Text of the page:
Dell has also set aside $3 million USD in funds and in-kind technology donations to communities and front-line organizations working to treat and contain COVID-19 around the world. Plus, the company set up a fund-raising page where team members can donate to the U.S. Centers for Disease Control and Prevention Foundation to help with relief efforts. Through the Dell matching program, the company will also match every team member’s donation, dollar for dollar, up to $10,000 per employee per year.
COVID-19 and Coronavirus Research
Lenovo is also working on broader COVID-19 research and analysis projects. On March 3, the company and Intel announced a collaboration with BGI Genomics, a life sciences and genomics company headquartered in Shenzhen. Lenovo and Intel will provide BGI with a large high-performance computing (HPC) cluster and related services that the company will use to process high-throughput reads from its DNBSEQ-T7 sequencer.
The resulting data will support the investigation of COVID-19 virulence, transmission patterns and host-pathogen interactions that will inform epidemiological and vaccine design studies. Plus, BGI will use the result to optimize its COVID-19 diagnostic kits. The HPC cluster solution will be jointly optimized by Intel and Lenovo to accelerate whole-genome and whole-exome variant-calling workflows by up to 40X via Lenovo’s Genomics Optimization and Scalability Tool (GOAST), the first Intel Select Solution verified for Genomics Analytics.
Other vendors are also working to help speed COVID-19 research. Recently, a blog by Dave Turek, vice president of Technical Computing for IBM Cognitive Systems, detailed a Department of Energy project utilizing the 200-petaflop Summit supercomputer at the DOE’s Oak Ridge Lab. Using both IBM POWER9 CPUs and NVIDIA Tensor Core V100 GPUs, the Summit system simulated 8,000 compounds to model which could impact that infection process by binding to the virus’s spike.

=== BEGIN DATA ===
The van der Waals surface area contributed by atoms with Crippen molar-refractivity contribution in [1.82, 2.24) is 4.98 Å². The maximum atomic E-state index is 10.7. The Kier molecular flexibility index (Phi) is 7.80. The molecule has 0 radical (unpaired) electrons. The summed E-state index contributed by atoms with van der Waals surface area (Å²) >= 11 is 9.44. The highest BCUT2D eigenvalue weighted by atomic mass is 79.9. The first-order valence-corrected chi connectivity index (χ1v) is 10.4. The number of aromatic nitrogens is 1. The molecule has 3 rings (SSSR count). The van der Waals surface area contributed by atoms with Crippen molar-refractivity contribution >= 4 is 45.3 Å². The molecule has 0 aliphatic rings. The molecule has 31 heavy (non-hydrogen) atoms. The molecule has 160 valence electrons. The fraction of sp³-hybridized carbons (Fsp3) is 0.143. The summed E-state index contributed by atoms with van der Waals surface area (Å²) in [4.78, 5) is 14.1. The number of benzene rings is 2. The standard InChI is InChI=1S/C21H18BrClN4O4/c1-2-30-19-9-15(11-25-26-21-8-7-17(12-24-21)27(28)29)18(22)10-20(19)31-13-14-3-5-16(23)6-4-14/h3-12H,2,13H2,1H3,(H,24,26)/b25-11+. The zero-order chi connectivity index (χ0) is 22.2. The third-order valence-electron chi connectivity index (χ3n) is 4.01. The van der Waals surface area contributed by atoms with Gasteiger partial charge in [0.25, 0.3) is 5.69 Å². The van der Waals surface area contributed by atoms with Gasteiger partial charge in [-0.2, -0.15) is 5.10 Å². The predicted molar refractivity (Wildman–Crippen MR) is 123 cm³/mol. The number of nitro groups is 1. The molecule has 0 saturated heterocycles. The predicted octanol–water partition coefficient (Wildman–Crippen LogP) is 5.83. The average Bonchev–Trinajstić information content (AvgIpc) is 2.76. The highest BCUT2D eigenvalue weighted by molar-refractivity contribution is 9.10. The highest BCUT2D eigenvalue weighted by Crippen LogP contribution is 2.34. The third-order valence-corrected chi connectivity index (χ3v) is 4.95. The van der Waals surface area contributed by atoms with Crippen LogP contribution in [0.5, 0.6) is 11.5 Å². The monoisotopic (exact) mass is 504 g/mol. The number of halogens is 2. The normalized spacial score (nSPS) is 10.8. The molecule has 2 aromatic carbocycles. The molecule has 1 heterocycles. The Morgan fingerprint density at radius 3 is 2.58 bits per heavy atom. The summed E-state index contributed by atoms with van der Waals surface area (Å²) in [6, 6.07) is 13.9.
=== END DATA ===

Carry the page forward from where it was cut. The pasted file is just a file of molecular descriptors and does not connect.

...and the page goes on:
As a result, researchers identified 77 small-molecule compounds, such as medications and natural compounds, that showed potential to impair COVID-19’s ability to dock with and infect host cells. That was great news, as was the performance Summit delivered, which one researcher noted “took us a day or two whereas it would have taken months on a normal computer.”
These aren’t the only projects supported by major IT vendors. For example, The Allen Institute for AI (founded by the late Microsoft co-founder Paul Allen) announced the COVID-19 Open Data Set, a free resource of more than 29,000 scholarly articles about COVID-19 and the coronavirus family of viruses for use by the global research community. The dataset will be updated weekly and is being supported by Microsoft and Facebook.
With luck and hard work, these and other projects will help reduce the impact and suffering caused by COVID-19, but they also point to a central, critical issue regarding pandemics. While some individuals and institutions are using COVID-19 to score political points or level blame on others, global challenges are best addressed and most effectively met by collaboration, not isolationism.
As the projects and efforts supported by Lenovo, Dell, IBM, NVIDIA and other IT vendors suggest, when a problem affects everyone, the most effective solutions arise from people working together.
Stay safe and healthy.
Charles King is a principal analyst at PUND-IT and a regular contributor to eWEEK. © 2019 Pund-IT, Inc. All rights reserved.